If any of you are thinking this wasn't much of an update considering how long it's been since the last one, I just want to make it clear how much work it's been trying to get the new shop up and running. If you find long descriptions of the pain I've had to experience in this process boring, you should stop reading now and just check out the other updates. If you like reading about my misery, continue...
(begin long, boring story of pain and woe)
Upon deciding that I needed a new shopping cart system that would ensure a more streamlined ordering process for both the user and myself, I set out to find a PHP cart system that could be run directly from my new dedicated server and give me a fancy storefront that could accept direct PayPal payments. I did not, however, want to pay for this, since there are so many good free things on the Internet these days (hahaha... right). So I started looking for Open Source PHP shopping carts, and immediately happened upon OSCommerce (the OS stands for Open Source, of course), the most popular system and the only real one I could find. It looked a little ugly and un-user-friendly, so I searched for a derivative that would already be set up a little better. The main one everyone seemed to talk about was called Zen Cart, so I downloaded it first.
The download took forever on my cruddy Internet connection and killed it because of HughesNet's completely retarded "Fair Acces Policy", so I couldn't do anything much online for another 24 hours. When I was finally able to operate again, I unzipped the files and began uploading them to my server. I thought this would be a fairly quick process, but it ended up taking NEARLY ALL DAY. Then when I got around to actually installing the program on the server, it said I need some kind of weird PHP extension I did not have installed.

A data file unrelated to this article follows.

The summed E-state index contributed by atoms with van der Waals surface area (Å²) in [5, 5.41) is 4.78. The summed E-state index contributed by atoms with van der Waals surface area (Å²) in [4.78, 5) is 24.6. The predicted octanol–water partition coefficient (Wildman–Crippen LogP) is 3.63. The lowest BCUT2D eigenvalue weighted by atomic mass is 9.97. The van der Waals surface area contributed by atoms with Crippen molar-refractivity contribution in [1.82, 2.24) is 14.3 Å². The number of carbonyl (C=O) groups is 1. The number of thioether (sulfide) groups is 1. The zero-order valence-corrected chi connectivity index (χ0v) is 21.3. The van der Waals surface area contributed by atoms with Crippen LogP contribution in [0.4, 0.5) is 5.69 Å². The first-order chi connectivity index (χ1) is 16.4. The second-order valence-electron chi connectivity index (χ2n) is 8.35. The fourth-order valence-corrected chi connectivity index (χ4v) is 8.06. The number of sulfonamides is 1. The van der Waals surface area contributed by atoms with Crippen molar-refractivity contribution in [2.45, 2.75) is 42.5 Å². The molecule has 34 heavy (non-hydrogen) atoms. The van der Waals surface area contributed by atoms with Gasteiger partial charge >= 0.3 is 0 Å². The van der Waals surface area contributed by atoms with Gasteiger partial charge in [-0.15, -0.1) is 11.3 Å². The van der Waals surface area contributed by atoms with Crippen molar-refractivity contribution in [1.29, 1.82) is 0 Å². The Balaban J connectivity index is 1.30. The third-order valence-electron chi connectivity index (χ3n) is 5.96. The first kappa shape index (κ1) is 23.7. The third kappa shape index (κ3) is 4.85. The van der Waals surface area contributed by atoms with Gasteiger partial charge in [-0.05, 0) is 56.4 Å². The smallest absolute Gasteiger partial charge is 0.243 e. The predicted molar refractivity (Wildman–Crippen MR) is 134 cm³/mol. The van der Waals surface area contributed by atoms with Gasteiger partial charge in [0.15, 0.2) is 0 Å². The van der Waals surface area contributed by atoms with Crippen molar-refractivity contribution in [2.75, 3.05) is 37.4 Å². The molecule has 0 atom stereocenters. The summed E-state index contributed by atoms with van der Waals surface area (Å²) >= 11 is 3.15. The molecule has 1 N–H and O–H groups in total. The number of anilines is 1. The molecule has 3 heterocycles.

I don't have much experience with PHP beyond what I've had to deal with to get this forum running and keep it updated, so I wasn't sure how to install a new extension. Apparently it involved something called recompiling with the new extension activated? How did I do that? It took me ages to figure it out, and eventually, after hours of searching, it all boiled down to a single command line I had to run in UNIX (my server uses Fedora Core). Wow. Okay, so then I finish installing Zen Cart and check it out.